UK: Over 4,500 Patients Died after 12 Hours Waiting Last Year
A new analysis warns that overcrowding in emergency rooms is a "serious threat" to public health.
According to a survey, more than 4,500 patients died after spending 12 hours on trolleys in packed A&E departments last year.
According to a Royal College of Emergency Medicine (RCEM) assessment, overcrowding in emergency rooms is a "major threat" to public health, resulting in more deaths and longer hospital admissions.
In an address to health leaders, Health Secretary Sajid Javid stated that the number of depressed patients had nearly doubled since before the pandemic, describing the "dispiriting" backlog of care.
"We must be ambitious about restoring services and not let anything stand in our way,” Javid told the NHS Providers conference.
According to the RCEM, one out of every 67 individuals who spend 12 hours in an emergency room would suffer preventable harm.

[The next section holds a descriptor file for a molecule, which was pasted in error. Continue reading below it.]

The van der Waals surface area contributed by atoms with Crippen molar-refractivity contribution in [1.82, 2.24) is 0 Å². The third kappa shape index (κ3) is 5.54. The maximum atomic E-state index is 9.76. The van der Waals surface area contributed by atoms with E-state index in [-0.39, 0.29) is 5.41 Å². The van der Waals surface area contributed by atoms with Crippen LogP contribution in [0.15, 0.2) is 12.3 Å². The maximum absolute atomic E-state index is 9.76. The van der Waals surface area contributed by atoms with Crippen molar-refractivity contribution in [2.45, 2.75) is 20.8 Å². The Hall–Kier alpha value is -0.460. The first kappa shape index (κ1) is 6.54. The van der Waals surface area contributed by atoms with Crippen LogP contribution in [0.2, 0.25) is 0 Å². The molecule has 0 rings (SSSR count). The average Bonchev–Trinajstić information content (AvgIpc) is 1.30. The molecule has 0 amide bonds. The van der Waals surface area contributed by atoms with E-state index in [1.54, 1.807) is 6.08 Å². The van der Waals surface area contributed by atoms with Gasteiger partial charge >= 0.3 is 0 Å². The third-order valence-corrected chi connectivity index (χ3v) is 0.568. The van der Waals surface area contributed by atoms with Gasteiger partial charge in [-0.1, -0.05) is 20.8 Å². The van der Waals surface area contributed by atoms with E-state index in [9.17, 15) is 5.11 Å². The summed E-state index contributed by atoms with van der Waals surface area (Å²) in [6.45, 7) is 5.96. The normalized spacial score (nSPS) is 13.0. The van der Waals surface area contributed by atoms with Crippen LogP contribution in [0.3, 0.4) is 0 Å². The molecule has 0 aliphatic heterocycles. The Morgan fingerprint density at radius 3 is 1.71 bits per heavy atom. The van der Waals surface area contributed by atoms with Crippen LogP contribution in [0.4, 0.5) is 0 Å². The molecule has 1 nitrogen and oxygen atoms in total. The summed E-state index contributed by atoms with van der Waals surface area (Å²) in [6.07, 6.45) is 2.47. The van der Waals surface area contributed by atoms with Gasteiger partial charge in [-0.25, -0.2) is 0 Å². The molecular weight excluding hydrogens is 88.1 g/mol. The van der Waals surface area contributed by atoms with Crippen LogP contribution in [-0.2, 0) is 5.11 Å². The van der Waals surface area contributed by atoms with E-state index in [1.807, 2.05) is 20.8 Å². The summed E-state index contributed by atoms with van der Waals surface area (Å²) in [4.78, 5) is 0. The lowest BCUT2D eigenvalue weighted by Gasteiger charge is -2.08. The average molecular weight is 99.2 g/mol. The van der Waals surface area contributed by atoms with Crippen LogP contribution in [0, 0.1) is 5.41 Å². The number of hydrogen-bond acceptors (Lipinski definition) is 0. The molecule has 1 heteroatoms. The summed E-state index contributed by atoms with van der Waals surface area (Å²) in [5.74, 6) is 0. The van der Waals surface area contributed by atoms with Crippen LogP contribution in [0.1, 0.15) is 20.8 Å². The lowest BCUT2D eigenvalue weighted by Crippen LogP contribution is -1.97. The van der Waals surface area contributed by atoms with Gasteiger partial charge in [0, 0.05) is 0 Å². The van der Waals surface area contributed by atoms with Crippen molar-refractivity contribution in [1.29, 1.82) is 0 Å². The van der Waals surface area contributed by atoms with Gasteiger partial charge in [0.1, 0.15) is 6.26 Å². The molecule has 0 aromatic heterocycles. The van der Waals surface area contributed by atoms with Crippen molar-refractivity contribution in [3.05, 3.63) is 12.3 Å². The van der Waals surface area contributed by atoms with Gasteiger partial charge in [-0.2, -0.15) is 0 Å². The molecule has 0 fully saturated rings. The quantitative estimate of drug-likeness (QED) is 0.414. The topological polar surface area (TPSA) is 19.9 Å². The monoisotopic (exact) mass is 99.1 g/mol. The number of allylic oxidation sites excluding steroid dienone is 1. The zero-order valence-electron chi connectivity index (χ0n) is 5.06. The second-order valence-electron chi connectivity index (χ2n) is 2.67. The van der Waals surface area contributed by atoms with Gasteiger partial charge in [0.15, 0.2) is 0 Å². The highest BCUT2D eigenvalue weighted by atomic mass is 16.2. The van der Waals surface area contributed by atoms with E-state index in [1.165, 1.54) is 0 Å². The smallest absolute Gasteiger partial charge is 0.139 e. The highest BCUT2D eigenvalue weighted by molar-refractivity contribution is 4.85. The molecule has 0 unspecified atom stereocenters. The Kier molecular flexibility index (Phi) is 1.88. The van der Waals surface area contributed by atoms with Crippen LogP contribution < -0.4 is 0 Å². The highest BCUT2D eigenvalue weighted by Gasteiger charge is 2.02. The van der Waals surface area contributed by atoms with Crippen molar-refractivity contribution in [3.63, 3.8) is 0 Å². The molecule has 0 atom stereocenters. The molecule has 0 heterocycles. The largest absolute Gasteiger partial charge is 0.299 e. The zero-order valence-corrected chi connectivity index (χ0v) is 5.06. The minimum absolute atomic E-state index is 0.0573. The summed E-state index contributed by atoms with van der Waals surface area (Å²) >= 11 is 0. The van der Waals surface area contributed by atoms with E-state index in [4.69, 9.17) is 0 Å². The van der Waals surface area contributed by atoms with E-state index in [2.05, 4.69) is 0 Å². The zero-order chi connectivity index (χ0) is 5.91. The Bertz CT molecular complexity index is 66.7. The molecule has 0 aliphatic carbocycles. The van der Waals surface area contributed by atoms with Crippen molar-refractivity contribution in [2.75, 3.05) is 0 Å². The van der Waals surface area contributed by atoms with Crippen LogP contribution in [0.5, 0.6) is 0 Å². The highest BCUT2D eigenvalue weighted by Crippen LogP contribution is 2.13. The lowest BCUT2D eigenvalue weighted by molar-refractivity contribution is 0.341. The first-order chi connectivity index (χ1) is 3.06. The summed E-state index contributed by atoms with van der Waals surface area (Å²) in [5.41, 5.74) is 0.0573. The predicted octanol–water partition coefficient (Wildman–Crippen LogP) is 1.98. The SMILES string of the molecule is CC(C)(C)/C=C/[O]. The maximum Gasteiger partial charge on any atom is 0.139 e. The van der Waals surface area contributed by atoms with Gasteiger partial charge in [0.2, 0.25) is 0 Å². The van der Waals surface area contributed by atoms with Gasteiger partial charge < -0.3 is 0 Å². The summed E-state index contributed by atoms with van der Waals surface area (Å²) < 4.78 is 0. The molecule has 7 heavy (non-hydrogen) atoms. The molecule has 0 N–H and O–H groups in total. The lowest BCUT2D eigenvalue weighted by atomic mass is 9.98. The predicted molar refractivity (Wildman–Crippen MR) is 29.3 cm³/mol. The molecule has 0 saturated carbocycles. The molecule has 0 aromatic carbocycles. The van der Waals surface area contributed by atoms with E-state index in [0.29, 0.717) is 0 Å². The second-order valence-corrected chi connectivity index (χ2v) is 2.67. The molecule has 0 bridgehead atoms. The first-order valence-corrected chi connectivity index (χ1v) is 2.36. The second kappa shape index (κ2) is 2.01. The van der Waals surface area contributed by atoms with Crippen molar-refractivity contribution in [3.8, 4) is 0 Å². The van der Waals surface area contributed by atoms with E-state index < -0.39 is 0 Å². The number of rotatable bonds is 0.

The NHS England Getting It Right First Time (GIRFT) initiative, which aims to improve treatment and care via assessments of services, estimated the link between how long a patient remains in hospital and their chances of dying.
According to the paper, between 2020 and 2021, there were 4,519 excessive deaths in England's emergency departments due to harm caused by patients waiting on trolleys between eight to 12 hours, based on GRIFT findings and NHS England hospital episode reports.
“This may be an underestimate, as stays longer than 12 hours would be expected to confer a greater risk of death,” the report warned.